By the early 1900s the Vails owned and had developed much of Huntington Beach and many properties in downtown Los Angeles. They owned Santa Rosa Island west of Santa Barbara. They imported thousands of cattle from Mexico and took them to pastures and feed lots to fatten them for market. They would buy cattle at 200 lbs. and sell them at 1,200 lbs. The Vail Company leased the entire San Fernando Valley from Misters Lankersheim and Van Nuys.

While at the height of his success and shortly after purchasing the Temecula ranchos, Walter was crushed between two streetcars in Los Angeles and died at 54 years of age.

Not only did the family reel from the untimely death of their father, but they also had a huge company to manage. The question was who would take care of all of Vails’ businesses. Harry Hefner came from the Empire Ranch in Arizona to Temecula in 1905 to manage things until 1910 “when the boys took over”, meaning Walter’s sons. Mahlon was just 15 years old when Walter died.

Walter’s widow Margaret and her seven children formed the Vail Corporation, and each was assigned an area of responsibility. Listing them in order of their births, Nathan Russell was president of the Vail Company. Walter, Jr. managed their holdings in Argentina. Mary was a director, William Banning stayed in Arizona with the Empire Ranch. Mahlon was over the Pauba Ranch in Temecula. Edward was in charge of operations on Santa Rosa Island. And Margaret was a director.

When Mahlon turned twenty, he took over the Vail Ranch from Hefner. When he was twenty-nine he married Irene Howard, a socialite from Los Angeles. He built Casa Loma, a beautiful adobe on the hill above the ranch headquarters for their home. Casa Loma had an airstrip and a golf course, which were great for entertaining.

Irene didn’t like living in Temecula and didn’t feel safe. Mahlon built a secret staircase in the house for Irene to escape to the roof when she was frightened, but she returned to live in Los Angeles. Ranch foreman Louie Roripaugh moved to Casa Loma with his wife and children. Whenever Mahlon was in town, he would stay at his “hunting camp”, an adobe building at Vail Lake. This hunting lodge is still standing at Vail Lake and is now a bar. Mahlon often brought friends to hunt, camp and play. He and his buddies would stay at the hunting camp, called “the prison camp” by the family, referring to the use of the place in another era. He no doubt fondly remembered the freedom of his childhood on wide-open land of the Empire Ranch in Arizona and he continued to play well into his adulthood.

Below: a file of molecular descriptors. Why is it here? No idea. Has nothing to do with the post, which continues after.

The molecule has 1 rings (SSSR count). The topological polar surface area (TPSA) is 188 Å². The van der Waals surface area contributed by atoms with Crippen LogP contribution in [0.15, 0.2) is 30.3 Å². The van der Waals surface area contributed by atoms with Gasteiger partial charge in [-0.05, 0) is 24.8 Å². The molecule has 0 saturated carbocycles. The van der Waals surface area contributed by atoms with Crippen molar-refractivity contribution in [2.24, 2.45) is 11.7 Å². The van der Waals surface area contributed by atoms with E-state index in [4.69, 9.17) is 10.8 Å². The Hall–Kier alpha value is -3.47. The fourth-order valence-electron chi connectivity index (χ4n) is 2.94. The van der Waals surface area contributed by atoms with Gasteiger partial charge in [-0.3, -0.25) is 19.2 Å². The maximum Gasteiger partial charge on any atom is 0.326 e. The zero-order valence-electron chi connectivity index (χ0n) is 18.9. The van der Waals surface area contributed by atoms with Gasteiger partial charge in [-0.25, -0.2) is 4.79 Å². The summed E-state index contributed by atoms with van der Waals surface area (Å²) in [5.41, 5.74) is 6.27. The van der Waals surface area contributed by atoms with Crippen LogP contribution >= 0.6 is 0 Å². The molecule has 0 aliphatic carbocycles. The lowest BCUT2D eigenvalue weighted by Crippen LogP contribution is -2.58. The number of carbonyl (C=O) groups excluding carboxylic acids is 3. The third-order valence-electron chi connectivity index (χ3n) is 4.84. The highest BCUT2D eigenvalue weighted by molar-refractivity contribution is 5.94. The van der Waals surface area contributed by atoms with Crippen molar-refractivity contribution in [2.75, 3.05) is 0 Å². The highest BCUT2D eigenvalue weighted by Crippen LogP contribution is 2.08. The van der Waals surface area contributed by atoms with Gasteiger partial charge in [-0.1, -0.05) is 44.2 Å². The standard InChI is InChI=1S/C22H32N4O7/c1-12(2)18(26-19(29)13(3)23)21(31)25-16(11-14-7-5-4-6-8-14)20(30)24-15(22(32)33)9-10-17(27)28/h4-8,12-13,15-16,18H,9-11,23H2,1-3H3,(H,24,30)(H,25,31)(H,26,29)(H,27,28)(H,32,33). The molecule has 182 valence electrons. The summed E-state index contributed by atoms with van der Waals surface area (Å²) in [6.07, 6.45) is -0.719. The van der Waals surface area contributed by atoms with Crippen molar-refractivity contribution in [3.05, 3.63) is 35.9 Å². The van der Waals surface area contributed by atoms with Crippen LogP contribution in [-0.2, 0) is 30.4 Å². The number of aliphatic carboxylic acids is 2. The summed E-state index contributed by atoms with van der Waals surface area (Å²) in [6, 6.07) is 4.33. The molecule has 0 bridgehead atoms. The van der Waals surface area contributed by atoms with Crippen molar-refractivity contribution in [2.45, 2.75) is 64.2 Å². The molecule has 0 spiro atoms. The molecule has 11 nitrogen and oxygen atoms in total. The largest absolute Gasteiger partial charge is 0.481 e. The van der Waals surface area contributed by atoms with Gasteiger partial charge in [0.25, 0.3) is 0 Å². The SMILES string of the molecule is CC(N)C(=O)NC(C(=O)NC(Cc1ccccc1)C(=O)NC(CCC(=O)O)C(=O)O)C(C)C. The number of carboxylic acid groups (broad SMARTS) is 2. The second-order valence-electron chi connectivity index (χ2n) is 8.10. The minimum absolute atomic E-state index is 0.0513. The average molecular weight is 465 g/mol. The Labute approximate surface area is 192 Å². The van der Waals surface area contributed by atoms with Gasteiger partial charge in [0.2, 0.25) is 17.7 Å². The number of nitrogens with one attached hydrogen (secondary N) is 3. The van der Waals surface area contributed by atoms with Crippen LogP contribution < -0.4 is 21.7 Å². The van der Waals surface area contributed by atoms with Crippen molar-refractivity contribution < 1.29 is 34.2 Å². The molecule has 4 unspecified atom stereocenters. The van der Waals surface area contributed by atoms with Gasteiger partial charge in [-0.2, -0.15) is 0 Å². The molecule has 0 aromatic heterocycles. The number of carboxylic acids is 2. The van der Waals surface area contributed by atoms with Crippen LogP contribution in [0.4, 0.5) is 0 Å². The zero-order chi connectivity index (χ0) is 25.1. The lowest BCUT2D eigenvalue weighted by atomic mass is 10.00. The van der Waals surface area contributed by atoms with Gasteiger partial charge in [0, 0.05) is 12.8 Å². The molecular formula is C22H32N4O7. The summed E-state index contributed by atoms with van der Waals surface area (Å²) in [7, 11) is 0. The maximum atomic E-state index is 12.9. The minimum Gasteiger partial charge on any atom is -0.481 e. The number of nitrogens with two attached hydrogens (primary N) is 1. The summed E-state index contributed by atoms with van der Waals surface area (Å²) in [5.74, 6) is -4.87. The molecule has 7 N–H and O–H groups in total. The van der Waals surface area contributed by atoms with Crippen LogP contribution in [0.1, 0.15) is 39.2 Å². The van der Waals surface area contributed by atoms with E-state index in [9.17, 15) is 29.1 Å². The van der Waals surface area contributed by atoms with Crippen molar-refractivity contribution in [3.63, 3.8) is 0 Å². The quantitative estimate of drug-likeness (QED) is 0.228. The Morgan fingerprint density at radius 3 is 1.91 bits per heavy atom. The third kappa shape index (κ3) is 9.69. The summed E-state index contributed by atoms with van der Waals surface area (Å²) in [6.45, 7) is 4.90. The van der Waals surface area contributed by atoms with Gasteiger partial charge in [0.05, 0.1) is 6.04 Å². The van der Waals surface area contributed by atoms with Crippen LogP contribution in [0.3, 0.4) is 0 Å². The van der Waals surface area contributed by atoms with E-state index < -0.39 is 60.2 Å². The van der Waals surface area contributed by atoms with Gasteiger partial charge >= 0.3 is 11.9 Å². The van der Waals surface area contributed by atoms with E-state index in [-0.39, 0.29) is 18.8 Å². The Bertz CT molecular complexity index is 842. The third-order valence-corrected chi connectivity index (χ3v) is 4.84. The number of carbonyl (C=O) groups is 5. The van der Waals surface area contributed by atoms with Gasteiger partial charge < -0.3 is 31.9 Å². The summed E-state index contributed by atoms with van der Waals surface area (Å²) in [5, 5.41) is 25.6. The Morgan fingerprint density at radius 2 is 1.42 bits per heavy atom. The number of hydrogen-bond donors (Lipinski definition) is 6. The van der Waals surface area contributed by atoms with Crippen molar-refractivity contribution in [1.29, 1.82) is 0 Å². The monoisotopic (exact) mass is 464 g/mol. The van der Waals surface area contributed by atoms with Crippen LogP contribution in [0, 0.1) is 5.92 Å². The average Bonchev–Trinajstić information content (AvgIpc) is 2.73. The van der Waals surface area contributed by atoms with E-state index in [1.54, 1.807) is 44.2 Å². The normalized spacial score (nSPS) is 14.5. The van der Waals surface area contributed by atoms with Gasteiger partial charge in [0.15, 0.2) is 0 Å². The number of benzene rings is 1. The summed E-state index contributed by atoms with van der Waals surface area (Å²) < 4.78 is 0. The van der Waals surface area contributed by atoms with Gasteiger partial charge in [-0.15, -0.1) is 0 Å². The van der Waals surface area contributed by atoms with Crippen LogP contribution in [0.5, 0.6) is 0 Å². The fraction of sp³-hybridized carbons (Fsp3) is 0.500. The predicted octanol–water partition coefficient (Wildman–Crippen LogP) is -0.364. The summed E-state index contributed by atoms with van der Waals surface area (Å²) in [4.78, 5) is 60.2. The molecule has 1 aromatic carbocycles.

While Mahlon was in LA taking care of business, he left the day-to-day management of the Pauba Ranch to his foreman Louie Roripaugh and eventually to his nephew Sandy Wilkinson. Sandy told me that Mahlon had no education but had business smarts like his father Walter.

Many photos show Mahlon as a jokester, and a guy who knew how to have fun. But he possessed the same strategic intelligence as his father. His partners in play, whether golfing, hunting or camping were military officers and luminaries from Hollywood and Los Angeles. His Temecula guests included General Omar Bradley, baseball great Ty Cobb, aviation pioneer Donald Douglas and Temecula author Erle Stanley Gardner.

Mahlon always had a good car. In the early days Mahlon drove Model A or Model T Ford Roadsters, then he graduated to Cadillacs and Oldsmobiles that got beat up on the poor roads of the area. During Mahlon’s leadership at the Pauba/Vail Ranch, the ranch was the major employer of the valley and the First National Bank of Temecula, now a restaurant called The Bank. was built to handle the Vail payroll.

Mahlon’s leadership was at its best when he negotiated settlement of a longstanding lawsuit Camp Pendleton waged against the Vails for water rights. This culminated in 1948 with the construction of the Vail Dam for over a million dollars, at the time the largest privately financed dam in the world.

Mahlon oversaw construction of pumping stations and brought electricity and phone lines to the Vail Headquarters. There were small encampments throughout the ranch including Lower Camp, Upper Camp, the Dairy, Yoder Camp and the Santa Rosa.

Leo Roripaugh said Mahlon was an easy man to work for. Cowboy Lester Reed said Mahlon treated him better than any man had ever treated him.

In A Thousand Years in Temecula Valley Tom Hudson told a story that I believe was autobiographical. In 1956 the editor of the Lake Elsinore Valley Sun met with Mahlon at his hunting camp. Mahlon informed him that he wouldn’t talk to a newspaperman without his lawyer present. Mahlon walked away and climbed to sit on the top rail of a corral fence. The interviewer climbed and sat next to him. Ignoring the newspaperman, Mahlon reached into his shirt pocket for his bag of Bull Durham and proceeded to roll and light a cigarette. The editor extended his hand for the Bull Durham bag and when Mahlon saw the newspaper man was capable of rolling a decent cigarette, Mahlon struck a match on the corral fence to light the cigarette for his guest and then they spoke. After the interview concluded, the editor dined with Mahlon and other guests including movie producer Hal Roach. They ate steak and beans in a barn-like structure and finished with spiked coffee.